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Cast Iron Grill

  • jayt90 Jan 23, 2008 09:13 AM
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A local store has a cast iron grill, with ridges, for $11, a price I cannot resist.
It is about 12"x24", able to span 2 burners (I have gas and electric, but probably would use gas for this.)
Will it be prone to thermal cracks, if there is a cool area between the two hot spots?
Should it come up to temp. slowly, before I give it a blast of heat?
It will mostly be used for grilled fish, and thick steaks or chops.
Any suggestions?

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  1. Heck of a price -- amazing what global trade does.

    I really doubt you need to worry about cracking it on any kind of a stove installed in a home kitchen.

    If somehow things go wrong, for the price you'll have no regrets

    1. Cast iron is pretty tough stuff, so fire away, Gridley.

      1. Great price. I say go for it. Not much to lose. That said, the one pan that get's practically no use in my kitchen is my cast iron grill pan. Although I have three other cast iron pans that are now perfectly seasoned, I've never been able to season that one properly so it's a pain both to cook in and clean. And I can never time anything properly. Maybe I'm just used to my regular cast iron, but I'd give the ridged one away in a heartbeat if anyone ever asked for it.

        3 Replies
        1. re: JoanN

          Do you really think you need somethign that large? If you really think you'd use it, then go for it. But if not, it will take a lot of storage space and be relatively heavy to use.

          1. re: warneral

            After three months of use, I do like it, and it has a niche as an indoor grill, with temp. control by two burners. Vertical storage is easy. It is, however, unwieldy to clean the ridges, and as soon as the weather improved, I burned off the excess crud outdoors.
            This grill is very good for an indoor searing of steaks, burgers or chops, followed by moving to the cooler part of the grill and covering for a few minutes.
            All of the suggestions above were helpful, and thankfully no one brought up the made in China issue!

            1. re: jayt90

              Ooh, this sounds like a solution to my lack of grilling area in my apartment. Do you think this "excess crud" could be removed alright indoors with a little elbow grease?"

              Thanks

        2. Yes, and a solution of water and baking soda while still warm would make it easy.
          I didn't mention the source, but it was Loblaws, and they sold it alongside the pre-seasoned Lodge pans.

          1 Reply
          1. re: jayt90

            Thank you!

          2. I have a similar Lodge model I picked up for $20. I've found a cool spot in between the two burners, although I wouldn't call it "cool" so much as "not as hot." Flat side is great for hashbrowns, red flannel hash, sausages, etc. Ridged side great for steaks and chops. I set to warm before I torque it up. I scrub with a plastic scraper and wipe down with bacon fat occasionally.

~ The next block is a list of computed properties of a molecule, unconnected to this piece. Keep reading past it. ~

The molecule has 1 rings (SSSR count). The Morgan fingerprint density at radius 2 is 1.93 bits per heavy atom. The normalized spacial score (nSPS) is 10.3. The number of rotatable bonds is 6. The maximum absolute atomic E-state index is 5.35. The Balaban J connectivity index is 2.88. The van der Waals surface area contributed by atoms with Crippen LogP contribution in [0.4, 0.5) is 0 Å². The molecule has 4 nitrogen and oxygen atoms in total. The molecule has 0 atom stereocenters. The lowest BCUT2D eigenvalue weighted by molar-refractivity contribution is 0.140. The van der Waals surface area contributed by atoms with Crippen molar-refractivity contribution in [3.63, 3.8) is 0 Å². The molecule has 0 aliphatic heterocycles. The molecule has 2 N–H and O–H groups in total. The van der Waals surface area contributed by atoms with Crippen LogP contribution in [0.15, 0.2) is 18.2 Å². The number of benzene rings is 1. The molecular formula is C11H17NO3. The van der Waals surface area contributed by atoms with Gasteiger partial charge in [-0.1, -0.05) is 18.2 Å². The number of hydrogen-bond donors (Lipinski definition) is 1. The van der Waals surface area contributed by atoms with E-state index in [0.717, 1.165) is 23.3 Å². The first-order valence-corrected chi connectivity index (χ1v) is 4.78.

Also, a deep pot lid helps to trap heat when you need a little more cook time.

            2 Replies
            1. re: monkeyrotica

              Yeah, the trick is to think of it not as a "cold spot" but as a "cool zone." Just like on my Weber kettle, I use that center section as a place to hold something that's cooking too fast, or that was done earlier than the other thing I'm cooking.

              I learned the pot lid trick (I use the lids to my Revereware saucepans) from watching an episode of Alton Brown's FEATING ON ASPHALT: a short-order cook at a diner in St. Paul was doing that. It's perfected my hashbrowns.

              After a long period of trial and error, I've learned that, counterintuitively, the trick to using the Lodge two-burner griddle on its griddle side is to keep the heat DOWN. When I'm starting my mise en place, I put the griddle down, fire up the two gas burners at no more than 3 (medium-low) and by the time I'm ready to cook, I down the heat all the way down to Low. The griddle has absorbed and is retaining all the heat I need to do my pancakes or potatoes or sausage or whatever I'm cooking.

              1. re: BarmyFotheringayPhipps

                The lid trick is an old diner technique: works for eggs, burgers, steaks, anything that needs to cook a wee bit more. I second the low-cook method. I cook sausages in natural casings and anything higher than gas 2 will cause the cases to burn.

                Diners, Drive-ins and Dives had some place whose signature dish was shredded potatoes and basically whatever was lying around cooked on the griddle: bacon, sausage, eggs, steak, ham, etc. with an egg cracked on top. Once the meat/hash mix has browned on one side, you make a little mound in the middle, crack an egg into it, and cover. The residual steam cooks the egg.